A visit to Naples cannot but become a gastronomic tour as well: there are too many unique and incredible preparations that this city has to offer. A walk through the historic center is enough to be literally overwhelmed by so many different scents: spectacular fried foods, sweet aromas of sugar and liquor, the smell of coffee in every corner of the city! The shop windows full of delicacies are a real threat to one’s figure, but also the promise of moments of pure happiness. You have to give in! Below is a short list including 7 dishes to try before leaving Naples.
Every self-respecting Neapolitan has surely eaten so much sfogliatelle as to lose count, and continues being crazy about it. As well as anyone who is in Naples, cannot avoid tasting this spectacular dessert, whose origins date back to the 18th century. Actually, the first sfogliatella was baked in the province of Salerno, in the conservatory of Santa Rosa da Lima in Conca dei Marini. Legend has it that the cake was born almost by chance, made with the leftovers of the convent: semolina dough, dried fruit, sugar and limoncello. In order to obtain the sfogliatella that all Neapolitans know and love, it was necessary to steal the recipe because, it seems, the pastry chef Pasquale Pintauro took possession of the secret recipe of the convent, and by making changes he decreed the birth of the typical Neapolitan sfogliatella. The fact dates back to 1818, and provided for the filling still in use today: semolina, ricotta cheese, eggs, sugar, candied fruit and aromas. There are 2 different versions of sfogliatella: “riccia” (curly), which is made with puff pastry on the outside, and “frolla”, made with the short pastry, named precisely “pastafrolla” in Italian. This division has created real and proper schools of thought, affirming the superiority of one or the other version. There is no absolute truth about this, the suggestion is simply to try!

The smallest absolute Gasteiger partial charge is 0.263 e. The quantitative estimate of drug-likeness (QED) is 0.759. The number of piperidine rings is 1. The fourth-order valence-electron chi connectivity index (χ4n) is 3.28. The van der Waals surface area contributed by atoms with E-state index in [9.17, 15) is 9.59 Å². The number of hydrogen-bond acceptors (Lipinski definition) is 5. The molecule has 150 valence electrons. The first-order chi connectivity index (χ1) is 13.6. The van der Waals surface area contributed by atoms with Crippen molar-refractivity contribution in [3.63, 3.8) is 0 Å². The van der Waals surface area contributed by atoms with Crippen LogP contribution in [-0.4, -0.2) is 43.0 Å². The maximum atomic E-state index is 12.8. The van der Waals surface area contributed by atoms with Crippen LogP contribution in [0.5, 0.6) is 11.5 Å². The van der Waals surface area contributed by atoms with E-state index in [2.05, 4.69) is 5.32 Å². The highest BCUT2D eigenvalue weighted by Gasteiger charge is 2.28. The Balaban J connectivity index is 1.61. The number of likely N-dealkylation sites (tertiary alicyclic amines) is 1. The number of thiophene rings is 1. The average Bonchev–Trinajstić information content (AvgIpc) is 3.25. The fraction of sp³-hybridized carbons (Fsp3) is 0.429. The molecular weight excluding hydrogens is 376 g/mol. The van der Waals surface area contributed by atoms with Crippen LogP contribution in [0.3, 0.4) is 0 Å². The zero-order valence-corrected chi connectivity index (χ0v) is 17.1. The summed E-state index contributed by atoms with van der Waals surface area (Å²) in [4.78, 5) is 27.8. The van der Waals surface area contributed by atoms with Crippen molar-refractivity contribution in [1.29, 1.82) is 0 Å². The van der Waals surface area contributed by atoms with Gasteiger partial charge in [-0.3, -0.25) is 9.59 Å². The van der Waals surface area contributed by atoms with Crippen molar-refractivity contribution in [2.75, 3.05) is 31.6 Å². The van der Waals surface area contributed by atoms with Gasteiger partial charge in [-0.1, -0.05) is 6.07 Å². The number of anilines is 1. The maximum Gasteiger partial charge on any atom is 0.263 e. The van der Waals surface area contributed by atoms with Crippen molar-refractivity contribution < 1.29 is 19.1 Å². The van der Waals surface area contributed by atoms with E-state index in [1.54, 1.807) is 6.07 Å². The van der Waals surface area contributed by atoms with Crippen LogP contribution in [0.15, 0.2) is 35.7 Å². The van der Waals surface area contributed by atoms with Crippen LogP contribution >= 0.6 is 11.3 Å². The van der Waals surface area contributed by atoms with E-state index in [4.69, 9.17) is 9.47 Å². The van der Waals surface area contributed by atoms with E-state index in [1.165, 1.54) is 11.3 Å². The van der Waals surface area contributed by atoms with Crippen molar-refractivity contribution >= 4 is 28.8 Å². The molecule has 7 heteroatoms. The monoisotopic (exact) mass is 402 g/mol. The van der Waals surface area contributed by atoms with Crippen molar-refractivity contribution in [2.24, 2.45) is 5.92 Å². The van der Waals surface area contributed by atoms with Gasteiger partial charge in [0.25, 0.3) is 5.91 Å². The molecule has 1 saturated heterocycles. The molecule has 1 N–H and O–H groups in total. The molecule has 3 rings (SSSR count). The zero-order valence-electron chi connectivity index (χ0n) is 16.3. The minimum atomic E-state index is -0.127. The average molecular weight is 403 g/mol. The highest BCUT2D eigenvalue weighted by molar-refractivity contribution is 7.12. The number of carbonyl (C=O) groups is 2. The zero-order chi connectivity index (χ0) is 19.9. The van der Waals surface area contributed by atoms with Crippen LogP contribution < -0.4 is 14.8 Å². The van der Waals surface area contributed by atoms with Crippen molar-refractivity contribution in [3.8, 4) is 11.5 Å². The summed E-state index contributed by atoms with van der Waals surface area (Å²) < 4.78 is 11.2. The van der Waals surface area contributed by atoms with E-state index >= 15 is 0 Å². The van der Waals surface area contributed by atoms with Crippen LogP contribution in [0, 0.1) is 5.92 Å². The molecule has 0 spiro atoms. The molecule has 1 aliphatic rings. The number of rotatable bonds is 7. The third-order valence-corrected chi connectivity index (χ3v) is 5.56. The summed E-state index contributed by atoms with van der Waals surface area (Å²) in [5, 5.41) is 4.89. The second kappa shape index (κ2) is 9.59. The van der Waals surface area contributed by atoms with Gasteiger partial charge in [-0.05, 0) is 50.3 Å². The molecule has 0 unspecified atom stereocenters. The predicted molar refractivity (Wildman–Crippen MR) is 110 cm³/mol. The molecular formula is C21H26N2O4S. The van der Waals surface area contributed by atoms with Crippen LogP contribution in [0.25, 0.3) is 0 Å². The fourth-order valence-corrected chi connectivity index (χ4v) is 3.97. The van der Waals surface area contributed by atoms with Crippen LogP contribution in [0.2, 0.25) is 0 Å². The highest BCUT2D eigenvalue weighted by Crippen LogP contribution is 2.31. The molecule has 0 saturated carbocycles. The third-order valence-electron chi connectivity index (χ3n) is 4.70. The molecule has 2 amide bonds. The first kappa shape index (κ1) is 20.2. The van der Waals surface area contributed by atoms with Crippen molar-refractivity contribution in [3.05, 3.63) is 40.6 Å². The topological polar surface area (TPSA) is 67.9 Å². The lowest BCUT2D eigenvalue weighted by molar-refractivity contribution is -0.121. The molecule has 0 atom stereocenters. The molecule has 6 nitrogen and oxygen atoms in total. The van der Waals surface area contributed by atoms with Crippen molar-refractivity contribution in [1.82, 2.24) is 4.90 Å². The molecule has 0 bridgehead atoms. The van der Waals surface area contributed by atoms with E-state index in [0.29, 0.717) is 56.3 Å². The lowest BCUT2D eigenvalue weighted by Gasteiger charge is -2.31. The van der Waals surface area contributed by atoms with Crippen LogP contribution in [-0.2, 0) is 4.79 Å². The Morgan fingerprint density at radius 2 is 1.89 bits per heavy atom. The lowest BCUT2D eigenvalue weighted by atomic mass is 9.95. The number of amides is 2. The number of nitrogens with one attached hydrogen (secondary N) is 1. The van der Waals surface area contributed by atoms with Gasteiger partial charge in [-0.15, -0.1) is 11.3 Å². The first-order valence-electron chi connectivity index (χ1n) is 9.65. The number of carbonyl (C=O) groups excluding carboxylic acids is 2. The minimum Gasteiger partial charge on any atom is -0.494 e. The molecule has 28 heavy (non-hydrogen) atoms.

A cake being really part of Neapolitan's imagination is with no doubt babà, so much that it has become a real adjective, used to pay a compliment with sympathy to someone. Also Babà is a pie born outside the Neapolitan capital and then reinvented to became an important part of the culinary tradition of Campania. The inventor to whom is attributed the creation of baba is a Polish king, Stanislao Leszczynski. Then, various rounds of marriages and relatives allowed the arrival of the recipe in Italy. Here the preparation of baba has been perfected in time and only master pastry chefs master the secret technique of leavening this dessert delight. After the dough has been leavened for a long time in a mold giving it that very recognizable mushroom shape, it is baked in the oven. Once baked, the process which makes it so delicious is not yet complete, as it must be soaked with a solution made of sugar and rum, or limoncello. In the Neapolitan way, now it is "nu babbà"!
Macaroni omelet is a poor dish, created in order not to waste leftover pasta and to make it tasty and nutritious with few ingredients. It is a very ancient recipe, of which even the illustrious Goethe remembered. What has changed in the course of time is the addition of so called "luxurious" ingredients, which increased the number of variants of a dish being already in its origin not light at all! As the name suggests, it is therefore fried pasta, the legendary macaroni baked with eggs and cheese, to which have been subsequently added also cheeses in pieces (provola, caciocavallo, scamorza) and cold cuts such as ham or salami. Some variants include the use of tomato, whereas others make it smaller: the legendary frittatina, often served as an appetizer in pizzerias and fry shops and which has often decreed the fame of some restaurants preparing it in a workmanlike manner.